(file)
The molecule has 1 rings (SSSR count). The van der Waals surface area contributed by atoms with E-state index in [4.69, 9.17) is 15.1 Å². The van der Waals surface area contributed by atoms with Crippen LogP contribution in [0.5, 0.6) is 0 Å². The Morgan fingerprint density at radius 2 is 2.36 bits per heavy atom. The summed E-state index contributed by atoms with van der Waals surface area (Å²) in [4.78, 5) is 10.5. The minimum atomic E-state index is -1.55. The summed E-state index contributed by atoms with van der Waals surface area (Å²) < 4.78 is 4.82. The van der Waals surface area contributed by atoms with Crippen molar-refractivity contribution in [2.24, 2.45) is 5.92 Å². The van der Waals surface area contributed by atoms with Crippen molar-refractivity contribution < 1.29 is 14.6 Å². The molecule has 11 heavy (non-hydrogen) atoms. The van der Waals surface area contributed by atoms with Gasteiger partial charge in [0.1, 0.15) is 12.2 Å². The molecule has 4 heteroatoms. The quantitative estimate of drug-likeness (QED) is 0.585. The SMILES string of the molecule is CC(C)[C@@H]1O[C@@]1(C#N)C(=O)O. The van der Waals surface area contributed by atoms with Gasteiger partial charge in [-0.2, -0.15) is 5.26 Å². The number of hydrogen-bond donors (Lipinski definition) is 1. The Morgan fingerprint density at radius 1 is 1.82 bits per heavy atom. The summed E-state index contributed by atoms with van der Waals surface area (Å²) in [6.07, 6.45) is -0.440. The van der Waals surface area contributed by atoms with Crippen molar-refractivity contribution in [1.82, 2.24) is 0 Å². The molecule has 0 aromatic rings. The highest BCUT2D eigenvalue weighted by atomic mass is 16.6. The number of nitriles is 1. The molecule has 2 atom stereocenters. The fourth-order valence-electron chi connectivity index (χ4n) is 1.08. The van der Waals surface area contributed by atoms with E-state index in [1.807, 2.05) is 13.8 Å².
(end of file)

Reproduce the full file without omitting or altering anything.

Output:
The molecule has 1 rings (SSSR count). The van der Waals surface area contributed by atoms with E-state index in [4.69, 9.17) is 15.1 Å². The van der Waals surface area contributed by atoms with Crippen LogP contribution in [0.5, 0.6) is 0 Å². The Morgan fingerprint density at radius 2 is 2.36 bits per heavy atom. The summed E-state index contributed by atoms with van der Waals surface area (Å²) in [4.78, 5) is 10.5. The minimum atomic E-state index is -1.55. The summed E-state index contributed by atoms with van der Waals surface area (Å²) < 4.78 is 4.82. The van der Waals surface area contributed by atoms with Crippen molar-refractivity contribution in [2.24, 2.45) is 5.92 Å². The van der Waals surface area contributed by atoms with Crippen molar-refractivity contribution < 1.29 is 14.6 Å². The molecule has 11 heavy (non-hydrogen) atoms. The van der Waals surface area contributed by atoms with Gasteiger partial charge in [0.1, 0.15) is 12.2 Å². The molecule has 4 heteroatoms. The quantitative estimate of drug-likeness (QED) is 0.585. The SMILES string of the molecule is CC(C)[C@@H]1O[C@@]1(C#N)C(=O)O. The van der Waals surface area contributed by atoms with Gasteiger partial charge in [-0.2, -0.15) is 5.26 Å². The number of hydrogen-bond donors (Lipinski definition) is 1. The Morgan fingerprint density at radius 1 is 1.82 bits per heavy atom. The summed E-state index contributed by atoms with van der Waals surface area (Å²) in [6.07, 6.45) is -0.440. The van der Waals surface area contributed by atoms with Crippen molar-refractivity contribution in [1.82, 2.24) is 0 Å². The molecule has 0 aromatic rings. The highest BCUT2D eigenvalue weighted by atomic mass is 16.6. The number of nitriles is 1. The molecule has 2 atom stereocenters. The fourth-order valence-electron chi connectivity index (χ4n) is 1.08. The van der Waals surface area contributed by atoms with E-state index in [1.807, 2.05) is 13.8 Å².